Most food bank clients have jobs but still struggle

ATLANTA -- More than half of the clients at the Atlanta Community Food Bank have jobs, but they don't earn enough to make ends meet, according to Bill Bolling, the founder and CEO.

"The greatest growth in poverty and the greatest growth in hunger is in the suburbs," Bolling said. "Look around. It's probably a neighbor. It's somebody we might worship with or someone in our social club."

One in seven Americans – 46 million people – rely on food pantries and meal service programs to feed themselves and their families, according to a study by Feeding America, a network of 200 food banks, including the ACFB.

Nationwide, 25 percent of military families – 620,000 households – need help putting food on the table, the study found.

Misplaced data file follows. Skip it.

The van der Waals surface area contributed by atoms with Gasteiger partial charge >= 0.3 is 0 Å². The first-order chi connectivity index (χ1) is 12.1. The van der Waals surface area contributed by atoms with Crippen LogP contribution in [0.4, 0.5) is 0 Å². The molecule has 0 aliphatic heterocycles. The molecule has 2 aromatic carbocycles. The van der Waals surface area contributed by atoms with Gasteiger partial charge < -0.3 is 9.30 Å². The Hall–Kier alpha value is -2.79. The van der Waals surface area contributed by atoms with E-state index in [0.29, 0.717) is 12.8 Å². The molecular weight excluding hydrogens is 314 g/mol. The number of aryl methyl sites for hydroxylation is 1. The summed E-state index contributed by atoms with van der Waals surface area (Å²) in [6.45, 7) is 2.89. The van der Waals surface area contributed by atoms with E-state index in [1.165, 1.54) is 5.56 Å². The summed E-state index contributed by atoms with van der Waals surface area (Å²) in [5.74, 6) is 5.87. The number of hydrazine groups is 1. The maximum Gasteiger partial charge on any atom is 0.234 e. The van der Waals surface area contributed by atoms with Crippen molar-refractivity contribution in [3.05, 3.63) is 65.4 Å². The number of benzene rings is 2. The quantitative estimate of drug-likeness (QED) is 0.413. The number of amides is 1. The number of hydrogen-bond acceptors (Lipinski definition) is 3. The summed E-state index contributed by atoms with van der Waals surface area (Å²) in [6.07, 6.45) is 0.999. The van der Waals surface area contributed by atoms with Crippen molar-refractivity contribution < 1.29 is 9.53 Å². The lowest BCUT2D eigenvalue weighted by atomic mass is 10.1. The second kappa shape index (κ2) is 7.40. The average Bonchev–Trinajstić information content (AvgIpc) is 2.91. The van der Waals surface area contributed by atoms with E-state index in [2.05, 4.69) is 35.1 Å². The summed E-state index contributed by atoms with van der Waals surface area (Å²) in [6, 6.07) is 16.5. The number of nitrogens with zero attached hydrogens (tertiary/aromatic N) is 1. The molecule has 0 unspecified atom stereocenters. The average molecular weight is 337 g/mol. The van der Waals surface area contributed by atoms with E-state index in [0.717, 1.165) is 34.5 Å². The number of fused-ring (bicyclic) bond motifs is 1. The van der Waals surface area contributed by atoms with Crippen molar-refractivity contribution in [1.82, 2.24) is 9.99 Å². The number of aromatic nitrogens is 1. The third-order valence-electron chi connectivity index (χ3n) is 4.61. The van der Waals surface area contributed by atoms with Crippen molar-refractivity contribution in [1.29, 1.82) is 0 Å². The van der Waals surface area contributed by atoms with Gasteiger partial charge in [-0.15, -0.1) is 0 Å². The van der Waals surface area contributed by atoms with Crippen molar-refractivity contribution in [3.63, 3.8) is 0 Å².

"The results are alarming," says Bob Aiken, chief executive officer of Feeding America. "It means that people in America have to make trade-offs. They have to pick between buying food for their children or paying for utilities, rent and medicine."

The Hunger in America study found that of people who use food banks:

• 26% are black, 20% are Hispanic, 43% are white and 11% are other.

• 33% of households have at least one family member with diabetes.

• 65% of households have a child under 18 or someone 60 or older.

"The national conversation in America is around education and healthcare. But if we want better health outcomes, if we want our children to learn, we should feed them," Bolling said.

Bolling said the people of Atlanta have stepped up to meet the growing need.

He said the number of volunteers at the ACFB has almost doubled in five years to more than 20,000. Many of the volunteers are young people.


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